Is Ukraine failing as a state?
Ukraine’s turmoil has turned into an international conflict. It is important to realize that Ukrainians, in all regions, have every reason to be profoundly dissatisfied with their leadership. Ukraine’s independence has thus far been a disappointing affair.
Ever since Ukrainians filled Maidan to protest against their then president Yanukovich, and chased him away, much attention has been paid to Russia’s role in the events. It supported the president and still does not acknowledge his successor; it supported the Crimean secession from Ukraine and welcomed the peninsula into its Federation, and most recently; it advocates more independence for the Russian-speaking eastern parts of Ukraine.
A long economic crisis
It is obvious that Russia exercises great influence in Ukraine, which until 1991 was part of a Russia-dominated empire (tsarist Russia and the Soviet Union). Like all Soviet successor states, Ukraine experienced a deep economic crisis, but its recovery was slower and less successful than that of others. Never an efficient economy, Ukraine currently is the most energy intensive economy in the world, using more than 2.5 more energy equivalents per unit income than the world average. Most of its energy is imported from Russia at discount prices, which leaves it vulnerable to Russia’s political influence.
Doing a poor job
Ukaine’s leadership did a poor job in reducing Russia’s influence. The European Bank for Reconstruction and Development (EBRD) in several of its annual Transition Reports points to a poor business climate in Ukraine where there is a cumbersome legislatory framework unstable legislation and widespread corruption. Anti-competitive practices are everywhere. This leaves Ukraine with low levels of investment, and thus little means to modernize its economy and make it less dependent on Russia’s energy.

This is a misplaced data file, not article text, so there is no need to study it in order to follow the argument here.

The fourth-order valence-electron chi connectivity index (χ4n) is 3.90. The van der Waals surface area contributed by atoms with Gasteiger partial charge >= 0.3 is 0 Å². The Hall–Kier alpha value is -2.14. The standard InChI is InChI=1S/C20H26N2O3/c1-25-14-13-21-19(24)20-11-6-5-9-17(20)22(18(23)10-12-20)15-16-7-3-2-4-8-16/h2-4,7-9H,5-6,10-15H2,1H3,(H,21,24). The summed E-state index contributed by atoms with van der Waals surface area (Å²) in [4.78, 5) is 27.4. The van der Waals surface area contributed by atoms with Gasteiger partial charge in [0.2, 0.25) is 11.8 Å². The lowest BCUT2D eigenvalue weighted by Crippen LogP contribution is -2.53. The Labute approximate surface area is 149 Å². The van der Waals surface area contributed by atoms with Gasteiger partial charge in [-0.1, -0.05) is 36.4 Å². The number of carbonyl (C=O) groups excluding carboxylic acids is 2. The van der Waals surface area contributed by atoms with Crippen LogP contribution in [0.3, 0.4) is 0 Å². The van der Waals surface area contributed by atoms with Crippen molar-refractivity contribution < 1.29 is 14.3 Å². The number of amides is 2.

Ukrainian politics has been extremely divisive and its politicians are tainted by scandal and driven by personal (business) interests. The 1990s witnessed the rise to power of an elite that had made its fortune through wealth appropriation and that used this wealth to wield economic and political power. There was little respect for the law as an end in itself. Rather it was used as a tool to achieve ends. There was little respect for agreements either. Ukrainian governments made promises to Russia in exchange for cheap energy only to break them. Russia’s subsequent cutbacks of energy supplies was met by taking energy that was meant for other European countries.
Yanukovich was not the first president unable to complete his term. The first president of Ukraine, Kravchuk, also had to leave his position prematurely. And Ukrainians were extremely disappointed with their two other presidents who faced low support towards the end of their terms. The current acting president Turchynov also has a history of combining political positions with business interests. His decision to make Ukrainian the only official language in Ukraine provided a focus point for Crimean and east Ukrainian opposition against the government, even though the act was swiftly repealed. It also facilitated Russia’s meddling and protecting their Russian-speaking brethren in Ukraine. Protests against the Ukrainian government may now be concentrated in the east, but Maidan is in Kiev, in central Ukraine. It is not just east Ukrainians who have rallied against their government.